By Jerry Burch
I have dreamed of hunting in South Africa for over four decades, and this past month I was able to fulfill that aspiration with John X Safaris. It was everything that I could have imagined, with some benefits that I had never considered before.
The bottom line is that most of my dreams of hunting the Dark Continent were based around long, difficult stalks, for abundant game. It was probably a bit selfish in nature since it involved just me. However, on this trip the best decision I made was to take my wife, Jana, and our youngest son, Jacob, with me on the trip. That made all the difference in the world.
Jacob is 15 and has hunted whitetail deer with me over the past couple of seasons. Traditionally, we sit in a ground blind and his shots are never over a hundred yards. He has been successful on four trips and has enjoyed the excitement of the hunt and has helped with the processing of the game. Jana, on the other hand, has gone out a few times with us and has recently started shooting at our annual family dove hunt that we hold each September in South Texas. We like hunting together, but big hunting trips were often scheduled as solo endeavors.
So, when I booked my safari this past year I really had to consider whether Jana and Jacob would get as much joy from the expedition. After all, it was my dream. Was it worth the extra money? John X Safaris made part of that problem disappear with their offer to waive the daily hunting fee for hunters under 18, with their #GettingtheyouthhuntingatJXS initiative. All I had to do was pay the trophy fees for Jacob’s animals. So, I took a chance and booked all three of us for the trip across the pond and south of the equator.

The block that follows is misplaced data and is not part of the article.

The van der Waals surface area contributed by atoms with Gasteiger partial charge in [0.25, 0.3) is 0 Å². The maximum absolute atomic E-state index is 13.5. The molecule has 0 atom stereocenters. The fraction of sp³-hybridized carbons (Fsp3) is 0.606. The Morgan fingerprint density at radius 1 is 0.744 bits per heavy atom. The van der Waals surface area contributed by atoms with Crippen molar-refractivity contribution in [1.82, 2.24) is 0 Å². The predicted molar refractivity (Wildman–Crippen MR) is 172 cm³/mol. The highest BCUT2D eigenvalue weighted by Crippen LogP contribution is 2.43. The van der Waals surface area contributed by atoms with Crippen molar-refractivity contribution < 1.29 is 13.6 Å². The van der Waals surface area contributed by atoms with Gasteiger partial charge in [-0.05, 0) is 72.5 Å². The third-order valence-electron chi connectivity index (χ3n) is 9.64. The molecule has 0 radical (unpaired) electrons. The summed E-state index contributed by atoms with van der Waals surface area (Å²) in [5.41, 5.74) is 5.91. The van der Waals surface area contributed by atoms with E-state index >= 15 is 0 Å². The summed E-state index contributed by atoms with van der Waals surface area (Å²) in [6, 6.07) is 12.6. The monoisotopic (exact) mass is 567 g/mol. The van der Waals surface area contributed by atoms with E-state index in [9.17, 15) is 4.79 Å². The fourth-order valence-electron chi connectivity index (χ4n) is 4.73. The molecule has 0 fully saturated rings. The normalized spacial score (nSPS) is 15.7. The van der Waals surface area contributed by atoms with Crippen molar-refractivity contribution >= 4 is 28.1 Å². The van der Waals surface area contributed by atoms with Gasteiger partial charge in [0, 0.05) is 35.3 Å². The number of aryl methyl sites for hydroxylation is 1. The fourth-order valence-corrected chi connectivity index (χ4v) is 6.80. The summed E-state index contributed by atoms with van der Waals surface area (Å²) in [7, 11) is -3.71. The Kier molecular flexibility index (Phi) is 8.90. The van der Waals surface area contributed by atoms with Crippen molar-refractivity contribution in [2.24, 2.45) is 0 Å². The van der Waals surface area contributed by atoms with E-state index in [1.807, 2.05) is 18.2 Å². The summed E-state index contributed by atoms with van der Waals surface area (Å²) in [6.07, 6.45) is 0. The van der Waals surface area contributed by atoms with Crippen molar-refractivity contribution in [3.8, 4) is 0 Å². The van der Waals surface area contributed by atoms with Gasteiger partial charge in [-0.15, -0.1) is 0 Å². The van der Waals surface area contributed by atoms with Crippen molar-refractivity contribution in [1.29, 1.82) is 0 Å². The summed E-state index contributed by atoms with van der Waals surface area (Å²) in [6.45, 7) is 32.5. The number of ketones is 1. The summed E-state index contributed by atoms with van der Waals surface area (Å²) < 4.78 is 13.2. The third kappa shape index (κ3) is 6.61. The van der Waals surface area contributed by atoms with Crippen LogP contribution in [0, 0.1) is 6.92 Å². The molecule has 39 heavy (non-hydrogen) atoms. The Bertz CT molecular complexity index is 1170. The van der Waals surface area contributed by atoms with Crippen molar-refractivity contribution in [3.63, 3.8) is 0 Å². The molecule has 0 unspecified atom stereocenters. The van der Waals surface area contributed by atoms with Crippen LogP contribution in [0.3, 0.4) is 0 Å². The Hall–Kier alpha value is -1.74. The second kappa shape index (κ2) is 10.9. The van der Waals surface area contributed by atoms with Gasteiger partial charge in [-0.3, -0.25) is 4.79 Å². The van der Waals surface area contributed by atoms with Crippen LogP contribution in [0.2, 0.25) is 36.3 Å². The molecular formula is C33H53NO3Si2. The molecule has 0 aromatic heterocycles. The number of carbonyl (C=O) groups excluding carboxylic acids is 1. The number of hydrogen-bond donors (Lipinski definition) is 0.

We arrived in Port Elizabeth late on May 11th raring to go. We were met by our Professional Hunter, Greg Hayes, who would be our guide for our stay with John X Safaris, heading to their home base Woodlands Safari Estate. We received a great welcome, some incredible food, and retired for the evening to our luxurious suite. The next morning Jacob was up first, knocking on our door. He burst in telling stories about everyone he had met and acting quite differently than he does back home, especially at 6 am. Jana looked at him and said “Who are you?” Jacob replied “I am Safari Jacob,” and rushed back out the door uttering something about some toast he accidentally forgot about.
After a light breakfast we gathered our gear and headed to Glen Harry, John X Safaris’s northern base up in the Great Karoo. It was certainly a luxury having two separate camps so that we could avoid the incoming rain at Woodlands. Something I had not considered during the planning of our trip.
While we obviously enjoyed the hunting and experiences that went with our safari tremendously. Throughout our ten-day safari I found that I had completely overlooked four very important elements about hunting.
First, hunting at its very nature is a team sport. The memories that are gathered in the field are so much better when they are shared with others. Especially with people who you see the most, your close family and friends. We have enjoyed several recollections of the events, the sights, the sounds, the smells, and even the tastes. Jana never expected the food to be so good and that she would enjoy the game so much. We have recollected the evenings eating Wildebeest medallions, Kudu schnitzel, Ostrich kebab, Blesbok liver snacks, Kudu stew, Sable steaks, Ostrich burgers, and several different varieties of biltong (jerky). These memories would have been locked in my head if I had gone alone. Instead, I share them daily with two people I love dearly.